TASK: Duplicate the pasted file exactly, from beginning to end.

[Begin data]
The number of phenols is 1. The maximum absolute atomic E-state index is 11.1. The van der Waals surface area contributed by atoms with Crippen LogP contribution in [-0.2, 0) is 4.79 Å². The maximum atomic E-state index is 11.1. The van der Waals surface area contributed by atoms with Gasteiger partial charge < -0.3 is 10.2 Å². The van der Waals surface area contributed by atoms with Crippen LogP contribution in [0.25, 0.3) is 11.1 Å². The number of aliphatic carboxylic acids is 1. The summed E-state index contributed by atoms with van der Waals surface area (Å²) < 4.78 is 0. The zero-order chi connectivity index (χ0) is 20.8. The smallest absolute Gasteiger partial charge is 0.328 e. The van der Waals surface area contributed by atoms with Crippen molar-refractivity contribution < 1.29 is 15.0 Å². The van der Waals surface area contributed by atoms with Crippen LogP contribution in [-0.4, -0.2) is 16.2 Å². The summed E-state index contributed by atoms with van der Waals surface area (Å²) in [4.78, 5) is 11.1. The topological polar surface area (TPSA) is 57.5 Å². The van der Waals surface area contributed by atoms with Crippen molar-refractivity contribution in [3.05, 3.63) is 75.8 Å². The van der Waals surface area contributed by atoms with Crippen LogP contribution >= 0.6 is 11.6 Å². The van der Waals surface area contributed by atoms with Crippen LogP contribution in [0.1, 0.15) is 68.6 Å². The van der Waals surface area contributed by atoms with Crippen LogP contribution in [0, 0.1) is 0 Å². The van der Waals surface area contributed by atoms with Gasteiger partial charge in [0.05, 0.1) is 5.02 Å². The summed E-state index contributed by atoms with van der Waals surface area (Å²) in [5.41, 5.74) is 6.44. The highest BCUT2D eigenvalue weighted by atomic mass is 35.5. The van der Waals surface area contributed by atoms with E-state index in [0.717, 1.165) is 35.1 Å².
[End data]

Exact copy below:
The number of phenols is 1. The maximum absolute atomic E-state index is 11.1. The van der Waals surface area contributed by atoms with Crippen LogP contribution in [-0.2, 0) is 4.79 Å². The maximum atomic E-state index is 11.1. The van der Waals surface area contributed by atoms with Gasteiger partial charge < -0.3 is 10.2 Å². The van der Waals surface area contributed by atoms with Crippen LogP contribution in [0.25, 0.3) is 11.1 Å². The number of aliphatic carboxylic acids is 1. The summed E-state index contributed by atoms with van der Waals surface area (Å²) < 4.78 is 0. The zero-order chi connectivity index (χ0) is 20.8. The smallest absolute Gasteiger partial charge is 0.328 e. The van der Waals surface area contributed by atoms with Crippen molar-refractivity contribution < 1.29 is 15.0 Å². The van der Waals surface area contributed by atoms with Crippen LogP contribution in [-0.4, -0.2) is 16.2 Å². The summed E-state index contributed by atoms with van der Waals surface area (Å²) in [4.78, 5) is 11.1. The topological polar surface area (TPSA) is 57.5 Å². The van der Waals surface area contributed by atoms with Crippen molar-refractivity contribution in [3.05, 3.63) is 75.8 Å². The van der Waals surface area contributed by atoms with Crippen LogP contribution >= 0.6 is 11.6 Å². The van der Waals surface area contributed by atoms with Crippen LogP contribution in [0.1, 0.15) is 68.6 Å². The van der Waals surface area contributed by atoms with Crippen LogP contribution in [0, 0.1) is 0 Å². The van der Waals surface area contributed by atoms with Gasteiger partial charge in [0.05, 0.1) is 5.02 Å². The summed E-state index contributed by atoms with van der Waals surface area (Å²) in [5.41, 5.74) is 6.44. The highest BCUT2D eigenvalue weighted by atomic mass is 35.5. The van der Waals surface area contributed by atoms with E-state index in [0.717, 1.165) is 35.1 Å².